Sorry, but your question doesn't make much sense.
First, valuation only matters when you negotiate with potential investors, not customers.
Second, valuation is arrived at by negotiation, based on what the market (one or more investors) are willing to buy shares for, and what you are willing to sell for.
That being said, a technology startup in Silicon Valley today, at your stage, is usually assumed to be worth no more than $1M. Assuming you have amazing potential, and that you started working on it.
Stuff that increases valuation: 1) paying customers; 2) a product that has shipped.
There is no one true way, you pretty much have to triangulate it from various standpoints and to get a feel and better understand it yourself.
Market Value. Currently it doesn't have any value besides what someone is are prepared to pay for it.
If someone likes the idea and is prepared to back you then you will need to be able to pay for 1.5 to 2 years with 3-4 people being paid $X each say $80,000.
But you will need sales and marketing and advertising and hosting costs and ... the list goes on.
For your specific case work out what these costs are likely to be over a 2 year period to acheive a nominated and realistic goal: 1000 clients in 2 years ... beak that down into clients per month and then per week and you soon realise its a real number.
Have the income spreadsheet with each client coming on paying $X per month for the product. Have the outgoings per person per month on the other spreadsheet.
The third spreadsheet is Amount needed = SUM(Income - Costs) for 2 years.
So you have the first metric.
Effort so far. You can give it a value by calculating the amount of hours each of you have put in (say 200 each) and saying what job could you have been paid for with those 200 hours. Hourly rate of say $30 per hour.
So 600 * $30 per hour gives you your direct "oppurtunity cost". You then put a multipler on this like x3 or x4 to say the value now created could be purchased outright for 600 * $30 * 4 and that would be a reasonable 100% buy out price if we didn't have to do anything on it ever again. This is your baseline sort of metric
The potential metric. The next metric is the "potential" metric otherwise known as the marketing BS metric.
This gives you your upper bound number that you can present as the carrot to VCs and other investors "with your help we could hit this" is pretty much the statement you want to make.
You then have to do the sanity check of how many clients per month would have to sign up to our Saas to make that happen and the answer is bucketloads ... if you can then answer the question "How do we consistantly get bucketloads a month signing up and continually paying" ... go for your life you will get backers.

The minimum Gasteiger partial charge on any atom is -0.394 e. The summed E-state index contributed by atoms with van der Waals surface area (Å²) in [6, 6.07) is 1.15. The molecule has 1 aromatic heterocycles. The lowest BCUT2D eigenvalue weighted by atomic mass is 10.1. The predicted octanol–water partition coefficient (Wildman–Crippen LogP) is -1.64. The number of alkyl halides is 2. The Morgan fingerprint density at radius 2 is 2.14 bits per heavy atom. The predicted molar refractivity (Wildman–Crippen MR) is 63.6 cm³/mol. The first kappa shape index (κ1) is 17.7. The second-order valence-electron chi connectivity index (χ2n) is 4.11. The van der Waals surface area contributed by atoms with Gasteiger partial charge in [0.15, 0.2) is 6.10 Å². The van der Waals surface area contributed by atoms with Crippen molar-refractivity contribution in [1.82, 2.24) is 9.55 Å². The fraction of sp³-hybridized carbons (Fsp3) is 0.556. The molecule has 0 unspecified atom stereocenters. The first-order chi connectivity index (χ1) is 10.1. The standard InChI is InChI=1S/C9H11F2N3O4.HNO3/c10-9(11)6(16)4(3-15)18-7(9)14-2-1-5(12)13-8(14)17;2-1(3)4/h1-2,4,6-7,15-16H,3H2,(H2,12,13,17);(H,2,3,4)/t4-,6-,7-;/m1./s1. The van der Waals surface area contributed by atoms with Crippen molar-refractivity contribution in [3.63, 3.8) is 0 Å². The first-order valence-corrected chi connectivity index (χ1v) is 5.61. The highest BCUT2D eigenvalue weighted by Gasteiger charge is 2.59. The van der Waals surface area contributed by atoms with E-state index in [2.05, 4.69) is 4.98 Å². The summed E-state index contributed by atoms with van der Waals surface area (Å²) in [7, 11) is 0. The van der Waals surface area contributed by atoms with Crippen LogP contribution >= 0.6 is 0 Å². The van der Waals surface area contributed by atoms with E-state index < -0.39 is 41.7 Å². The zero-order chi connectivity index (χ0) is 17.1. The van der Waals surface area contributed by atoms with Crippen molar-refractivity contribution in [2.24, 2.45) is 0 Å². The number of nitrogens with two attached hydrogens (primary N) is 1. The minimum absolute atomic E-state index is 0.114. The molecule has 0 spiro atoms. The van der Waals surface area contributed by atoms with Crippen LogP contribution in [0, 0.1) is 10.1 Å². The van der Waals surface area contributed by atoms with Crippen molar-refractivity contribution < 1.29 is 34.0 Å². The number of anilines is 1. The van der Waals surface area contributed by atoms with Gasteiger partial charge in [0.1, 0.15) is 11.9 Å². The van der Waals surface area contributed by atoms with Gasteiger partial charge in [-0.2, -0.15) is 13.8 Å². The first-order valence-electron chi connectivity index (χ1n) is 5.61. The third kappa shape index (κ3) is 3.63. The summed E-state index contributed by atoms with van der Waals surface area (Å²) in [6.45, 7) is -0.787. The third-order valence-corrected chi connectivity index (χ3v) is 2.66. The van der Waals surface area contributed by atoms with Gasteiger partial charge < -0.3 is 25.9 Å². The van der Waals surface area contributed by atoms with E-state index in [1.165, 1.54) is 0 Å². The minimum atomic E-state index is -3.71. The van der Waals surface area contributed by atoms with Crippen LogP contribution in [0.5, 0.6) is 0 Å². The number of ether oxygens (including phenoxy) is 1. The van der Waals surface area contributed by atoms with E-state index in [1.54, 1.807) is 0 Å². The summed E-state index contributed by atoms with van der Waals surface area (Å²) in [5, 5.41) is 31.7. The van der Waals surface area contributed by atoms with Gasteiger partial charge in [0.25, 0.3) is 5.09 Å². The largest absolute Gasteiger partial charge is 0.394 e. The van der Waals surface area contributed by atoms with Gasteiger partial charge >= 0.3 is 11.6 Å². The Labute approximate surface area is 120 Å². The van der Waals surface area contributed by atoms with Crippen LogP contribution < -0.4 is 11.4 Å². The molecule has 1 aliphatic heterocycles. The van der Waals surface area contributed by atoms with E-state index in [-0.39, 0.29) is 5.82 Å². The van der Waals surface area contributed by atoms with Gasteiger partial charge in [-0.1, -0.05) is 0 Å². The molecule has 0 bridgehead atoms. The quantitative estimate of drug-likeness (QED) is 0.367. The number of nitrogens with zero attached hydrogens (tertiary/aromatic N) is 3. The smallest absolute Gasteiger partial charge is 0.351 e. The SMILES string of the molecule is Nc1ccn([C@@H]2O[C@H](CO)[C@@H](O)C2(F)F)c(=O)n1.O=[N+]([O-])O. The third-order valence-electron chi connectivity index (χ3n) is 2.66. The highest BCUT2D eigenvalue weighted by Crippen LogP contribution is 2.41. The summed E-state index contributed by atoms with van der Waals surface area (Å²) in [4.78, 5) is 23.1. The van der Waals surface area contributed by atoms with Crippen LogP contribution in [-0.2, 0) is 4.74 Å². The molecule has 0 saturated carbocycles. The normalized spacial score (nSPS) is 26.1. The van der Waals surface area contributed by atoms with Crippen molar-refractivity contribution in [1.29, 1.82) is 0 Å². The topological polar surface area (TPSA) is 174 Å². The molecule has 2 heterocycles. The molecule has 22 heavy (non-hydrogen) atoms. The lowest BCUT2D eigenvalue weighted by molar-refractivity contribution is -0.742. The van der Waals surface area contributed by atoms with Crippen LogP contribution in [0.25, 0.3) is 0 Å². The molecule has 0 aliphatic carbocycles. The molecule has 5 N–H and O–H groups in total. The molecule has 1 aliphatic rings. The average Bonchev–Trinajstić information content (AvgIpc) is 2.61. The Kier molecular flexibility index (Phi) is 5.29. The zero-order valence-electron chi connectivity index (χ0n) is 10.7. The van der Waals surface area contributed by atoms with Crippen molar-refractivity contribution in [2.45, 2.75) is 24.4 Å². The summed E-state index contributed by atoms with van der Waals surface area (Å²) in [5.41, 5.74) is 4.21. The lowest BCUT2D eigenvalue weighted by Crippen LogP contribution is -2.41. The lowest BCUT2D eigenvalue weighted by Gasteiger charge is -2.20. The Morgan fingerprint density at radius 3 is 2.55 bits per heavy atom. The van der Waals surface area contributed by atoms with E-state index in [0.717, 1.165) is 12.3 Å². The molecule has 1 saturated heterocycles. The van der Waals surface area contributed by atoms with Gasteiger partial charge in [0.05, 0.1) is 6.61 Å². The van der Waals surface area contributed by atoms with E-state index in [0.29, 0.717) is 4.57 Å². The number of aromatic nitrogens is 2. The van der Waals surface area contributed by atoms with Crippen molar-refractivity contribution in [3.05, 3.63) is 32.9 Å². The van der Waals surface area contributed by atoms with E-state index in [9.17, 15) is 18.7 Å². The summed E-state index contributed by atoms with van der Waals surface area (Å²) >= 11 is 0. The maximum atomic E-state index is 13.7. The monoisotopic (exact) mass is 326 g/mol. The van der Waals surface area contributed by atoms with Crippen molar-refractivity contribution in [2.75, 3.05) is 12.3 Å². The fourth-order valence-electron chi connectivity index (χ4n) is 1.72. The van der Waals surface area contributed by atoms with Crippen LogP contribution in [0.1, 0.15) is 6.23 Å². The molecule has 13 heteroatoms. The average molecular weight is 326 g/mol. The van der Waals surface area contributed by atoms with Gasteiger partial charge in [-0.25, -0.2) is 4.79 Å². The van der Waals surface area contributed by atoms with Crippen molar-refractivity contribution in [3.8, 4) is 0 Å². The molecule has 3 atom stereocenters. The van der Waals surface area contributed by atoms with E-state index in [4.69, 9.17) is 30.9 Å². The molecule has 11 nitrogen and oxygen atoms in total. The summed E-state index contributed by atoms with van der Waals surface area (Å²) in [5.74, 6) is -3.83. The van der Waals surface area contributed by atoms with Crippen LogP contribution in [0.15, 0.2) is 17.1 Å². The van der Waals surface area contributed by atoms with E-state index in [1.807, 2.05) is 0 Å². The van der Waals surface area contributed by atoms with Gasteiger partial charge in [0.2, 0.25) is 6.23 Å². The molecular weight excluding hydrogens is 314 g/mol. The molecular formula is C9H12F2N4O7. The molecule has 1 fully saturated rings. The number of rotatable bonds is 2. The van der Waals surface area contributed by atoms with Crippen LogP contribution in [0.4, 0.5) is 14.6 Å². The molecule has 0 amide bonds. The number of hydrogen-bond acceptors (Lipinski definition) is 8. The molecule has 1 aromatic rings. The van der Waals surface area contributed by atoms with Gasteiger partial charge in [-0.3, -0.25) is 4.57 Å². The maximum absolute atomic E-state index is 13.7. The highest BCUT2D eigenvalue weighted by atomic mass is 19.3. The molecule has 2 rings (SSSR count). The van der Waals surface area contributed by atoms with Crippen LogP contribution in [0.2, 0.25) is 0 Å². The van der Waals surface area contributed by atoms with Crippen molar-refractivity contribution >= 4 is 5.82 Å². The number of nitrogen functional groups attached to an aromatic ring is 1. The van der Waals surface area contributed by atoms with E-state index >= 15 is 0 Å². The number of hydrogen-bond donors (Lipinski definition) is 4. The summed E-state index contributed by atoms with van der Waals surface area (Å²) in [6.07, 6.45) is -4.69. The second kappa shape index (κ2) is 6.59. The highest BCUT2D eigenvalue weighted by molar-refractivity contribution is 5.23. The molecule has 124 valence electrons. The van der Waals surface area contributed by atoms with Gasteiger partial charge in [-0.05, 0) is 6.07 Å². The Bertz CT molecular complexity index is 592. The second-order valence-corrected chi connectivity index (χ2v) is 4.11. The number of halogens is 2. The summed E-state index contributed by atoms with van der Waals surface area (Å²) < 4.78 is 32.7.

In summary This gives you a high, medium and low point to start working from when costing the company ... really at an alpha stage its worth nothing until people start to sign on.
You should run through the above senarios, especailly the first one as it is the most realistic set of numbers you will need when hunting for your first round of investment.
Your effort so far justifys your sharholding in the company (totalling around 70% to start with) giving 30% away to investors which aim to cover you for senario 1 for around 2 years.
Take an estimate of the cost to get you where you are today - and that includes billing a reasonable rate for the development. That's what you have, and to someone interested in investing in your business, it's about what it's worth today.
If you've put in 1000 hours of development, then figure that to be worth somewhere in the area of $20,000 to $40,000 depending on where you're located, and the level of experience of the people involve. Add to that any legal and miscellaneous outside costs, figure another $5,000. So for this example, you would have a current value of somewhere between $25,000 and $50,000.
That being said, an investment of $100,000 will not buy the investor your entire company twice over, since they may give some credit for having the idea (impossible to value based on your description), plus the post-investment valuation would be about 65% to the investor even without this credit (investment / [current value + investment]).
There are many ways to do the valuation... but as a discussion starter here is a quick and dirty way.
From your business plan, take the 5th years net income. Let's say its 5MM. Let's give it an earning multiple of 2. Don't fall into the trap of "Well groupon got 150x earnings..." it's not apples to apples when you don't have revenue yet. There is a lot more risk.
So you have 5MM x 2 for a denominator in our equation of 10MM. Now we need a numerator.
Take the amount of money you are looking for in the first round, lets say $500k. If we are assuming a 5 year exit, what amount of the above mentioned 10MM will the investor want for their 1/2 mill? Well, a decent starting point is 50% annual compounded for such a risky investment. So to achieve that, their investment needs to be worth ~3.8MM in the 5th year or 7.5 times the invested amount.
Numerator: 500k x 7.5 = 3.8MM
Denominator: 5MM net income * 2 earnings multiple = 10MM
Divide and the 500k is worth 38% of the company. The talking points are the risk multiple, the earning multiple, and if the 5th year net income is realistic. Enter the entrepreneurial investment sales person.
Hope that helps some.
Bryan Howe, CEO